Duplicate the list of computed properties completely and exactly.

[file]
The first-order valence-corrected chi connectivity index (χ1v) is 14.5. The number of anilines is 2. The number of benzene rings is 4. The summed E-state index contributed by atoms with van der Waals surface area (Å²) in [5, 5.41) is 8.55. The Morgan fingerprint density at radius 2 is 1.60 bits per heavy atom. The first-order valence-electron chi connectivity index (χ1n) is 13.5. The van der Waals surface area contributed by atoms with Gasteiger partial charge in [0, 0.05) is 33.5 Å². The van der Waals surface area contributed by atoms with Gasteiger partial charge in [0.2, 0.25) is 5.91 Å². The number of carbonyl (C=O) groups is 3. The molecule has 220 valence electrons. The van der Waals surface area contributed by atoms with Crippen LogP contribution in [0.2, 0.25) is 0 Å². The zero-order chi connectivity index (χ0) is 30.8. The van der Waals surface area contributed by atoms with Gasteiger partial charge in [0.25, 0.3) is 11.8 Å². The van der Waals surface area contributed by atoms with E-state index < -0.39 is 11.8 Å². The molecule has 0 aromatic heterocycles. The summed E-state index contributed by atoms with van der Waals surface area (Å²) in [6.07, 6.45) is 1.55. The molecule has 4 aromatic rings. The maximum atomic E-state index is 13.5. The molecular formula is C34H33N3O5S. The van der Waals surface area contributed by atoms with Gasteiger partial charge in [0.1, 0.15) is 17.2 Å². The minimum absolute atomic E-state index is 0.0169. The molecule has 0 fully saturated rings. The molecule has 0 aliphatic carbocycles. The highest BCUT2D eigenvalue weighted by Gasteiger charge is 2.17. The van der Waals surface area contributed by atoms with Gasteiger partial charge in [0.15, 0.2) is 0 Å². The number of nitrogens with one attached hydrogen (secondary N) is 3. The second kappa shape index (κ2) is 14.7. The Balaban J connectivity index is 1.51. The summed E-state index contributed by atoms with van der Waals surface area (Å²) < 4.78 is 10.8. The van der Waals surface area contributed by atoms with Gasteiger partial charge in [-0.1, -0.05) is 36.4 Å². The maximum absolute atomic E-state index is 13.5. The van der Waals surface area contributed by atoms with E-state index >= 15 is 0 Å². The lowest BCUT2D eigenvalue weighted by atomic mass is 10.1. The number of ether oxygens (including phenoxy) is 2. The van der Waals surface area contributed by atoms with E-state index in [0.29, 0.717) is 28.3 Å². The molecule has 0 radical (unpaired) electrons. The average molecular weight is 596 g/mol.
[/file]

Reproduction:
The first-order valence-corrected chi connectivity index (χ1v) is 14.5. The number of anilines is 2. The number of benzene rings is 4. The summed E-state index contributed by atoms with van der Waals surface area (Å²) in [5, 5.41) is 8.55. The Morgan fingerprint density at radius 2 is 1.60 bits per heavy atom. The first-order valence-electron chi connectivity index (χ1n) is 13.5. The van der Waals surface area contributed by atoms with Gasteiger partial charge in [0, 0.05) is 33.5 Å². The van der Waals surface area contributed by atoms with Gasteiger partial charge in [0.2, 0.25) is 5.91 Å². The number of carbonyl (C=O) groups is 3. The molecule has 220 valence electrons. The van der Waals surface area contributed by atoms with Crippen LogP contribution in [0.2, 0.25) is 0 Å². The zero-order chi connectivity index (χ0) is 30.8. The van der Waals surface area contributed by atoms with Gasteiger partial charge in [0.25, 0.3) is 11.8 Å². The van der Waals surface area contributed by atoms with E-state index < -0.39 is 11.8 Å². The molecule has 0 aromatic heterocycles. The summed E-state index contributed by atoms with van der Waals surface area (Å²) in [6.07, 6.45) is 1.55. The molecule has 4 aromatic rings. The maximum atomic E-state index is 13.5. The molecular formula is C34H33N3O5S. The van der Waals surface area contributed by atoms with Gasteiger partial charge in [0.1, 0.15) is 17.2 Å². The minimum absolute atomic E-state index is 0.0169. The molecule has 0 fully saturated rings. The molecule has 0 aliphatic carbocycles. The highest BCUT2D eigenvalue weighted by Gasteiger charge is 2.17. The van der Waals surface area contributed by atoms with Gasteiger partial charge in [0.15, 0.2) is 0 Å². The number of nitrogens with one attached hydrogen (secondary N) is 3. The second kappa shape index (κ2) is 14.7. The Balaban J connectivity index is 1.51. The summed E-state index contributed by atoms with van der Waals surface area (Å²) < 4.78 is 10.8. The van der Waals surface area contributed by atoms with Gasteiger partial charge in [-0.1, -0.05) is 36.4 Å². The maximum absolute atomic E-state index is 13.5. The van der Waals surface area contributed by atoms with E-state index >= 15 is 0 Å². The lowest BCUT2D eigenvalue weighted by atomic mass is 10.1. The number of ether oxygens (including phenoxy) is 2. The van der Waals surface area contributed by atoms with E-state index in [0.29, 0.717) is 28.3 Å². The molecule has 0 radical (unpaired) electrons. The average molecular weight is 596 g/mol.